Theodore Roosevelt Biography
This general reader’s life of a dynamic American president strikes a fine balance between Theodore Roosevelt’s familial and public lives and deftly sets both into their Gilded Age context. Roosevelt lavished on his biographers such legendary feats as his physical maturation from a scrawny, asthmatic, weak-eyed lad to a robust “bull moose” of a man; his charge up San Juan Hill in Cuba in the Spanish-American War; his presidential trust busting; his leadership in the construction of the Panama Canal; and his exploits as an African game hunter. A just perspective on the man, however, must also include his stupendous reading, writing, and championship of literary endeavors; his considerable labors in furthering world peace; and his pessimism and melancholy. From a plethora of varied and often contradictory facts, Miller has shaped a life that (one suspects) easily could have been twice as long without being any better. Few readers would want it any shorter.
Roosevelt enjoyed the advantages of a prominent family and of a strong and caring father who devoted much of his time to various philanthropic causes. His Georgia- born mother seems to have been distinguished more by beauty than by vitality, and young Theodore’s sister Anna (called “Bamie”) proved to be more of a mother, both for him and, later, for his daughter Alice. Young Teddy was instructed by tutors in the United States and Europe and entered Harvard in 1876. There he combined reasonably diligent study with an active social life and pursuit of natural science, a long-standing avocation. He published two ornithological pamphlets while still a student and undoubtedly could have pursued a successful scientific career had the political bug not bitten him early.
At Harvard he also met Alice Lee, whom he married a few months after his graduation in 1880. She died shortly after giving birth to their daughter Alice early in 1884, and in December of 1886 Roosevelt married Edith Kermit Carow, whom he had known as a young child. Readers of Charles Dickens are likely to notice uncanny resemblances between Roosevelt’s love life and that of David Copperfield. Alice is David’s Dora: sweet, delicate, fragile, almost absurdly idealized by her husband; Edith is the Agnes of the novel: shrewd, capable, patient enough to await her turn in the shadows while Roosevelt devoted himself to Alice, his “Sunshine.” Edith thought, no doubt correctly, that Alice would have bored him to death had she outlasted the romantic aura with which he invested her.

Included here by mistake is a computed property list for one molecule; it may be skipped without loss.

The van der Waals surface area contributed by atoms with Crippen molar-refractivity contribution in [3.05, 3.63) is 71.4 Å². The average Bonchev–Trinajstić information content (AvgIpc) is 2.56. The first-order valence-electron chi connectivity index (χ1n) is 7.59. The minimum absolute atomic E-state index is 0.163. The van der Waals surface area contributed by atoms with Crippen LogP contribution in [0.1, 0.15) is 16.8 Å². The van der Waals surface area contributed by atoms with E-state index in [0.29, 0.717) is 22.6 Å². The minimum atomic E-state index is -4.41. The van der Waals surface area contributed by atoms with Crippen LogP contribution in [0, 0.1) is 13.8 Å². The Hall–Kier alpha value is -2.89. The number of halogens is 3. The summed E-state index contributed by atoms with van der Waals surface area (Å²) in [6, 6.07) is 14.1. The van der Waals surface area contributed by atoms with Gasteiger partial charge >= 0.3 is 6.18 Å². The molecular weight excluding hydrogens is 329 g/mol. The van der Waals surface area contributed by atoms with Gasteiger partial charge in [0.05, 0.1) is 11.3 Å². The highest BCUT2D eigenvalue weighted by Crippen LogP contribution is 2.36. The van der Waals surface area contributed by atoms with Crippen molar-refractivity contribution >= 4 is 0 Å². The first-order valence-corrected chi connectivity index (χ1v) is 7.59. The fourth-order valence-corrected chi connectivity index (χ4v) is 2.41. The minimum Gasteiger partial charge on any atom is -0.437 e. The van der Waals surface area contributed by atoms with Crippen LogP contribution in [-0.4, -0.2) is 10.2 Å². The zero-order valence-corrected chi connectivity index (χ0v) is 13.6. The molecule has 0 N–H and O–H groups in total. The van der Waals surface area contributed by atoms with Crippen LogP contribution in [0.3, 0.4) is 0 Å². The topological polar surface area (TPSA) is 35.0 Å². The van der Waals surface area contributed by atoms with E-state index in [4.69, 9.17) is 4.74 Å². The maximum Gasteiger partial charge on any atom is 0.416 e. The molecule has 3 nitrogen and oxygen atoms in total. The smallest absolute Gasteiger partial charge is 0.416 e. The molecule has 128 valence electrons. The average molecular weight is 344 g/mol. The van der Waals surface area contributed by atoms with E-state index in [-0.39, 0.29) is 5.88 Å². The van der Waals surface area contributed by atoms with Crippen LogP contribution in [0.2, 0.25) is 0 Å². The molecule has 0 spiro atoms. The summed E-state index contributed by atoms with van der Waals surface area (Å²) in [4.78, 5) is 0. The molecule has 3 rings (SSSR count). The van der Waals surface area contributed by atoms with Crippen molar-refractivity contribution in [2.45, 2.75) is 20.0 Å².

Edith manipulated her husband skillfully to his and her advantage, but Theodore Roosevelt was driven by powerful ambitions that she could not control entirely. His plunge into New York Republican politics while something of a young dandy violated the code of his patrician relatives and puzzled political professionals, who saw him as a kind of Oscar Wilde let loose upon the New York Assembly, to which he was elected in 1881 at the age of twenty-three. Within months he was investigating insurance irregularities and refused to back off when the trail led to a state supreme court justice. He also found time to publish a book, The Naval War of 1812 (1882), praised for its scholarship and subsequently recognized as a farsighted analysis of the importance of the modern navy to any nation aspiring to international stature.
By early 1883, Roosevelt was challenging the man who quite possibly was the most powerful in the nation, financier Jay Gould, whom he labeled in a legislative speech as the leader of “the wealthy criminal class,” the class the young legislator regarded as the most dangerous of all. Roosevelt’s impetuosity, however, frightened even avid reformers. After the presidential campaign of 1884, during which Roosevelt further alienated potential political allies by supporting the candidacy of James G. Blaine (a champion of moneyed interests whom he had unsuccessfully opposed for the Republican nomination) instead of bolting to...
(The entire page is 1,965 words.)
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